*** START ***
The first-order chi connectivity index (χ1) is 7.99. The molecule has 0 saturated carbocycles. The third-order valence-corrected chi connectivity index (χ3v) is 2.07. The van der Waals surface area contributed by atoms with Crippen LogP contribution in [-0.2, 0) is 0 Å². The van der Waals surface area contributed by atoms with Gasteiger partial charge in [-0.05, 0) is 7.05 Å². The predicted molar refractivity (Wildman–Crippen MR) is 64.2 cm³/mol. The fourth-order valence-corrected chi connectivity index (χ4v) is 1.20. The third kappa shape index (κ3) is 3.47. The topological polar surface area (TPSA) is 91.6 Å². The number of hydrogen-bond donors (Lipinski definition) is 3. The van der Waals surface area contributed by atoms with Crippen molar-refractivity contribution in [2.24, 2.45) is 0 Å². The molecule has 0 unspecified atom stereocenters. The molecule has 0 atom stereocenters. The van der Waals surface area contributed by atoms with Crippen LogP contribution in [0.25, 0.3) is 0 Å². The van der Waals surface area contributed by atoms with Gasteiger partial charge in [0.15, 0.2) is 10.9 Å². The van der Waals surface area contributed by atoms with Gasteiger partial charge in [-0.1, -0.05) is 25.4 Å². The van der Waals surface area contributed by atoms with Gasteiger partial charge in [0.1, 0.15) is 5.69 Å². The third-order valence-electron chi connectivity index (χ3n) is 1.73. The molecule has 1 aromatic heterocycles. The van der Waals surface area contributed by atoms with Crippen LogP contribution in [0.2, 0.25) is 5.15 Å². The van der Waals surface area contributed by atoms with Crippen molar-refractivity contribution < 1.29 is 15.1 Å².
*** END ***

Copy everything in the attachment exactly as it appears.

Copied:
The first-order chi connectivity index (χ1) is 7.99. The molecule has 0 saturated carbocycles. The third-order valence-corrected chi connectivity index (χ3v) is 2.07. The van der Waals surface area contributed by atoms with Crippen LogP contribution in [-0.2, 0) is 0 Å². The van der Waals surface area contributed by atoms with Gasteiger partial charge in [-0.05, 0) is 7.05 Å². The predicted molar refractivity (Wildman–Crippen MR) is 64.2 cm³/mol. The fourth-order valence-corrected chi connectivity index (χ4v) is 1.20. The third kappa shape index (κ3) is 3.47. The topological polar surface area (TPSA) is 91.6 Å². The number of hydrogen-bond donors (Lipinski definition) is 3. The van der Waals surface area contributed by atoms with Crippen molar-refractivity contribution in [2.24, 2.45) is 0 Å². The molecule has 0 unspecified atom stereocenters. The molecule has 0 atom stereocenters. The van der Waals surface area contributed by atoms with Crippen LogP contribution in [0.25, 0.3) is 0 Å². The van der Waals surface area contributed by atoms with Gasteiger partial charge in [0.15, 0.2) is 10.9 Å². The van der Waals surface area contributed by atoms with Gasteiger partial charge in [-0.1, -0.05) is 25.4 Å². The van der Waals surface area contributed by atoms with Gasteiger partial charge in [0.1, 0.15) is 5.69 Å². The third-order valence-electron chi connectivity index (χ3n) is 1.73. The molecule has 1 aromatic heterocycles. The van der Waals surface area contributed by atoms with Crippen LogP contribution in [0.2, 0.25) is 5.15 Å². The van der Waals surface area contributed by atoms with Crippen molar-refractivity contribution < 1.29 is 15.1 Å².